I was fighting the notion of popularity that my classmates were drowning in, in Primary 6. The fact that the privilege of the conventionally good-looking can exist in a class of 10 year olds sickened me even then. So when we picked our Viking names, I decided on Miriam the Gaptooth. I stopped brushing my hair and it was never cut or styled in the way that other girls had theirs. I wore tie dye t-shirts and listened to Queen and spoke out against homophobia and meat-eating and the controversial wasp-killing that my teacher engaged in. I was a one-child army, dealing everyday with intrusive accusations and quite extreme loneliness. Like many dreadheads, I decided at that relatively young age, that I wanted dreadlocks and like many dreadheads, this desire was rejected by my parents, on account of my young age. I wore my hair in 30-odd thick pleats at least once a week for about four or five years and the idea of having dreadlocks never left my head or my intentions.

You have to manifest your differences, because visibility is important. I've never been to a hairdresser in my life, because I don't like the idea of sitting in a shop window having someone else control how an extremely visible part of my body appears to everyone else. Dreadlocks are an organic, continuously growing manifestation of one's difference or identity. They require patience, time, dedication and the ability to put up with an awful lot of intrusive questions and people touching your head at random when they think you won't notice. More importantly, they are a rejection of popular standards of beauty and fashion. This is true of the existence of dreadlocks in a wide variety of cultures. Celts and Vikings were "barbarians" and "heretics," monks and ascetics wear dreads to ward off vanity and attachment, Rastafari reject the infliction of caucasian hairstyles onto people of African origin. When dreadlocks regained popularity amongst new-age and/or hippy types, it was a rejection of conventional standards of beauty. I wear dreads now because I'm still actively saying "no" to the idea that a person has to appear a certain way. I understand that quite a number of people think that this hairstyle makes me intimidating and/or "cool" and I also understand a large number of people think that dreadlocks are disgusting, messy and unwashed. At the end of the day, however, I genuinely don't care what anyone, friend or foe, thinks of my hair. The knowledge that dreadlocks would be a part of who I'd become has outlasted any of my acquaintanceships, friendships or relationships. Having dreadlocks is something which is, ultimately, contained within my own personal sphere and remains unaffected by other individuals.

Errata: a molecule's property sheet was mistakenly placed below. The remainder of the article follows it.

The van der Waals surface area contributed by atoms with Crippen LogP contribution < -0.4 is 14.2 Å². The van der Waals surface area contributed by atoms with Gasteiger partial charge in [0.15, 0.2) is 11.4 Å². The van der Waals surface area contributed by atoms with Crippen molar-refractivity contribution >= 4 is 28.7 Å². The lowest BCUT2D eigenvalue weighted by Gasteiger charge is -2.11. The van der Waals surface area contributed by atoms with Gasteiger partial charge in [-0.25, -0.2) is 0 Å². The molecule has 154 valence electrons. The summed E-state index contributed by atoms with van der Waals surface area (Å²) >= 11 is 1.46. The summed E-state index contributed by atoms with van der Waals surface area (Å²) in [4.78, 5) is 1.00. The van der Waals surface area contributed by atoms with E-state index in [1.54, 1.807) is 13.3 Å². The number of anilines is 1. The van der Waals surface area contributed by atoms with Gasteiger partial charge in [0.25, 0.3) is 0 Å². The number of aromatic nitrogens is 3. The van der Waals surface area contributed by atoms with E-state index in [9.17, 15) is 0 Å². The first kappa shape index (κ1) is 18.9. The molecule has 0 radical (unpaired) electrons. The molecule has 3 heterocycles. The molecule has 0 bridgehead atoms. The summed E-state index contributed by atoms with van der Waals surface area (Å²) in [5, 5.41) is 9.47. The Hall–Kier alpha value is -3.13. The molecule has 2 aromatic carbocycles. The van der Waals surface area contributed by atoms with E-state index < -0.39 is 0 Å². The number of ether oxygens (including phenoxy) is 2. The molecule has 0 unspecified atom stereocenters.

So, yes, it's a very personal view of mine that to subscribe to a view of dreadlocks as being something which is merely fashionable and nothing more than an aesthetic pleasure would sadden me very, very much. I'm certainly no elitist or purist, but I think it's okay to not want dreads to lose their meaning, the way the Palestine scarf is now sold in multicolours in Topman. I think it's okay to understand that they mean many different things to many different people, and that they can be extremely visually beautiful, but to draw the line at dreadlocks becoming the next big thing, the disposable thing you see someone else wearing and want for yourself, before writing it off as crap in a few months. Dreadlocks, just like tattoos and other body modifications, require thought, understanding and a stable reason for wearing them.


Agree/Disagree? Personal experiences or insight? I'm made out of ears.